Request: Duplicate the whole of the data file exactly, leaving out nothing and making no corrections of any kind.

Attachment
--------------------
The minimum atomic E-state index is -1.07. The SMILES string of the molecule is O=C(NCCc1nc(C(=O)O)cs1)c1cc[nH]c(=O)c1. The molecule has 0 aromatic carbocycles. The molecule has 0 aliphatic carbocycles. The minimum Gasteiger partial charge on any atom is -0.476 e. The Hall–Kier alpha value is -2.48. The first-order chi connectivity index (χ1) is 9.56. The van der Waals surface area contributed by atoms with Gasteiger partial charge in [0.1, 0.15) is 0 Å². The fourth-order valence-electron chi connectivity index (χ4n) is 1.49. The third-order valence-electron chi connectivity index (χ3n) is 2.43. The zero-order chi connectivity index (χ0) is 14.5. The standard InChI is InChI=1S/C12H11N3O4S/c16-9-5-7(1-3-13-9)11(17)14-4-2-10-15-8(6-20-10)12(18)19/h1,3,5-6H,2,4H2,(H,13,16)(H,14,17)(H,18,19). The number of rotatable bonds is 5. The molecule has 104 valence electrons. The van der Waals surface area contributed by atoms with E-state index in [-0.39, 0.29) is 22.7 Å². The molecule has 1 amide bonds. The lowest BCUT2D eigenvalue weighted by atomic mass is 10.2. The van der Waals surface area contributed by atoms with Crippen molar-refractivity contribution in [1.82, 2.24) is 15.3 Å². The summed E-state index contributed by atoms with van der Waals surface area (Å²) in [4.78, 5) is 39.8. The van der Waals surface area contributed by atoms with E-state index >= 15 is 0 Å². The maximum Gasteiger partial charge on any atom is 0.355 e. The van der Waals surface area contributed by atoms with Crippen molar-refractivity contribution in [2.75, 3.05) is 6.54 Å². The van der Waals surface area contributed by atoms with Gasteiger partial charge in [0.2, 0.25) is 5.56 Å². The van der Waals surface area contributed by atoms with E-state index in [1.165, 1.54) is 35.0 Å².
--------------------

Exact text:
The minimum atomic E-state index is -1.07. The SMILES string of the molecule is O=C(NCCc1nc(C(=O)O)cs1)c1cc[nH]c(=O)c1. The molecule has 0 aromatic carbocycles. The molecule has 0 aliphatic carbocycles. The minimum Gasteiger partial charge on any atom is -0.476 e. The Hall–Kier alpha value is -2.48. The first-order chi connectivity index (χ1) is 9.56. The van der Waals surface area contributed by atoms with Gasteiger partial charge in [0.1, 0.15) is 0 Å². The fourth-order valence-electron chi connectivity index (χ4n) is 1.49. The third-order valence-electron chi connectivity index (χ3n) is 2.43. The zero-order chi connectivity index (χ0) is 14.5. The standard InChI is InChI=1S/C12H11N3O4S/c16-9-5-7(1-3-13-9)11(17)14-4-2-10-15-8(6-20-10)12(18)19/h1,3,5-6H,2,4H2,(H,13,16)(H,14,17)(H,18,19). The number of rotatable bonds is 5. The molecule has 104 valence electrons. The van der Waals surface area contributed by atoms with E-state index in [-0.39, 0.29) is 22.7 Å². The molecule has 1 amide bonds. The lowest BCUT2D eigenvalue weighted by atomic mass is 10.2. The van der Waals surface area contributed by atoms with Crippen molar-refractivity contribution in [1.82, 2.24) is 15.3 Å². The summed E-state index contributed by atoms with van der Waals surface area (Å²) in [4.78, 5) is 39.8. The van der Waals surface area contributed by atoms with E-state index >= 15 is 0 Å². The maximum Gasteiger partial charge on any atom is 0.355 e. The van der Waals surface area contributed by atoms with Crippen molar-refractivity contribution in [2.75, 3.05) is 6.54 Å². The van der Waals surface area contributed by atoms with Gasteiger partial charge in [0.2, 0.25) is 5.56 Å². The van der Waals surface area contributed by atoms with E-state index in [1.165, 1.54) is 35.0 Å².